A Washington Post report said that President Donald Trump has been asking around about his pardon powers. Specifically, his ability to pardon family members, and even himself, in connection with the Russia investigation.
It appears that this may just be a general curiosity at the moment, as the source for the information said, “This is not in the context of, ‘I can’t wait to pardon myself.'” Still, the idea of the President of the United States pardoning himself to escape prosecution before an investigation is even over may send shivers of outrage down the spines of his critics and political opponents.
In fact, if President Trump were to pardon himself, it would make him ripe for impeachment. No, I don’t mean that pardoning himself would amount to obstruction of justice or some other offense that he could theoretically be charged with if Congress stretches the facts to fit some statute. I mean that the pardon itself could be all the evidence Democrats need to oust Trump.
See, what a lot of people don’t realize is that a pardon isn’t simply a get out of jail free card that says a person has done nothing wrong. Quite the opposite, in order to accept a pardon, a person has to admit wrongdoing. According to the Supreme Court’s 1915 decision in Burdick v. United States, a pardon “carries an imputation of guilt; acceptance a confession of it.”
That means that if Trump were to pardon himself for an offense, he would have to confess to it first. This element was a key factor in President Gerald Ford‘s decision to pardon President Richard Nixon. It assured that Nixon at least fess up to his crimes before being absolved.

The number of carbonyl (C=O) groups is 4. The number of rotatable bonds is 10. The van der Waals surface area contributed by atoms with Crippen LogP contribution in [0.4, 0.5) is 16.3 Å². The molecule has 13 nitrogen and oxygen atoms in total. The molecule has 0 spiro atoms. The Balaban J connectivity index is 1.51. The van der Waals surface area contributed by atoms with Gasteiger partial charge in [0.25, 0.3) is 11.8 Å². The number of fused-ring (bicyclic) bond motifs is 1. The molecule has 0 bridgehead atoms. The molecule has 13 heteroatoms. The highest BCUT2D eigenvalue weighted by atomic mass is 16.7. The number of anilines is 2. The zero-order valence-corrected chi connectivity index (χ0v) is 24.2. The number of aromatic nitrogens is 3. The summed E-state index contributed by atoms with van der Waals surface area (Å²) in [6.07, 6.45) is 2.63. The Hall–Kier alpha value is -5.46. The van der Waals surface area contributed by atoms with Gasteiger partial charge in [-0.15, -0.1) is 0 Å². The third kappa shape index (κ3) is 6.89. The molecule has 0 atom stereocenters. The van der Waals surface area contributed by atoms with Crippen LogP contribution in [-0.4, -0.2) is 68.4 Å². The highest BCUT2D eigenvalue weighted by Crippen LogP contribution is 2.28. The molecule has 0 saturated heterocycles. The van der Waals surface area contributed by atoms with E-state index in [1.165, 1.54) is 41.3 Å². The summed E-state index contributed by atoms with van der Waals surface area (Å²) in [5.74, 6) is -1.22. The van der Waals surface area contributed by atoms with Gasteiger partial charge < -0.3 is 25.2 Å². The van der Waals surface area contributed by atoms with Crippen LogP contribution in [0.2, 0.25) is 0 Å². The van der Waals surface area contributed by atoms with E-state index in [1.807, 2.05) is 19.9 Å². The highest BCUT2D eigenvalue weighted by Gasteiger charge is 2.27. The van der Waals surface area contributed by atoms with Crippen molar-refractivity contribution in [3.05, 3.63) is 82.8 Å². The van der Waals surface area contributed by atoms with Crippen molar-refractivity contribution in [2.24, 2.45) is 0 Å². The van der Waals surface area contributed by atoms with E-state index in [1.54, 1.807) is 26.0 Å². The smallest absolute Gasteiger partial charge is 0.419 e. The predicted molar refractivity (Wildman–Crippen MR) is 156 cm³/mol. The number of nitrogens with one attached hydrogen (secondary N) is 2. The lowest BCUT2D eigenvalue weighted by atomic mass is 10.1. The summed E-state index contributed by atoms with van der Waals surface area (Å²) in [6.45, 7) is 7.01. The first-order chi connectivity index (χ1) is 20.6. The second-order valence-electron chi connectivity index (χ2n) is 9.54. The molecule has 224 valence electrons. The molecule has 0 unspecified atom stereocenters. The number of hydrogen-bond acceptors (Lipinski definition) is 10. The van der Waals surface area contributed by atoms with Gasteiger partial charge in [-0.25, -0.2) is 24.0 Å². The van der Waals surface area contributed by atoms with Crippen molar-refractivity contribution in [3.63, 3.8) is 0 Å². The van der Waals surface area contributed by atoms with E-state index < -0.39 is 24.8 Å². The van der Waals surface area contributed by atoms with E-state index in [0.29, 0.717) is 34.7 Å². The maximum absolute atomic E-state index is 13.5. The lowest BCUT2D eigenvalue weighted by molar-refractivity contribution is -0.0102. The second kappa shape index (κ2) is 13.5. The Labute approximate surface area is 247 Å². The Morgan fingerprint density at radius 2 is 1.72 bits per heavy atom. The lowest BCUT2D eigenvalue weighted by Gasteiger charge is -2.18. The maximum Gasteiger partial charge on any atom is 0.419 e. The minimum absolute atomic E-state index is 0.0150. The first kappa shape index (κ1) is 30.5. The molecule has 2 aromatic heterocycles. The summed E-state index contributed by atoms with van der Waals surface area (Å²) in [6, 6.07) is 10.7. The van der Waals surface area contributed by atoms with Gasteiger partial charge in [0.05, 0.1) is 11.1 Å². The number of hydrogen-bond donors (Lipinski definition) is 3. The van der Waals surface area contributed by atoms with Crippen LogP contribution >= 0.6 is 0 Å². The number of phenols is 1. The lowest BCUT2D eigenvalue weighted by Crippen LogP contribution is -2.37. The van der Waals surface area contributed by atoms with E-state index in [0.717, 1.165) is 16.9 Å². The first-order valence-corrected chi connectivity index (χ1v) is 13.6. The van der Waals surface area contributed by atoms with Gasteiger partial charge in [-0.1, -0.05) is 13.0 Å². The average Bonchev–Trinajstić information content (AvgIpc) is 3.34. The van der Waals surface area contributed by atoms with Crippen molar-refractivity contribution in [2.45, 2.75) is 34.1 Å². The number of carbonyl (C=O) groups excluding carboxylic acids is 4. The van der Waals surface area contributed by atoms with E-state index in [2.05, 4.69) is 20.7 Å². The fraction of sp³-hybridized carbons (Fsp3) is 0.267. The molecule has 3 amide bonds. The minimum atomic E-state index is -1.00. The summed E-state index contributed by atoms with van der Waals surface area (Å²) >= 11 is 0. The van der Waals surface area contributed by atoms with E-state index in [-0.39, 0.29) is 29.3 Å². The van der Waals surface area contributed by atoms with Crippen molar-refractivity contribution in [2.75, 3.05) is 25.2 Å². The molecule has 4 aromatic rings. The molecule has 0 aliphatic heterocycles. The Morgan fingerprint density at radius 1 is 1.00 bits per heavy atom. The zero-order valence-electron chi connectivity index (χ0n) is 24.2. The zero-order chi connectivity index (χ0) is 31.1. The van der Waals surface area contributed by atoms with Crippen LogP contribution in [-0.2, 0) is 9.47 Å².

This is important because Section II, Article 2 of the Constitution says that the President “shall have the power to grant reprieves and pardons for offenses against the United States, except in cases of impeachment.” So while Trump may be able to use a pardon to protect himself from federal prosecution, it wouldn’t prevent him from being impeached.
The impeachment process, of course, demands evidence in order to file charges, or articles of impeachment, and evidence would then be brought before the Senate, who would vote on whether or not to remove the President from office.
What stronger evidence against a President could there be than an official, on the record admission that he did something wrong?
I wonder if Trump’s lawyers told him that.
Ronn Blitzer is the Senior Editor of LawNewz.com and a former prosecutor in New York City. Follow him on Twitter: @RonnBlitzer
This is an opinion piece. The views expressed in this article are those of just the author.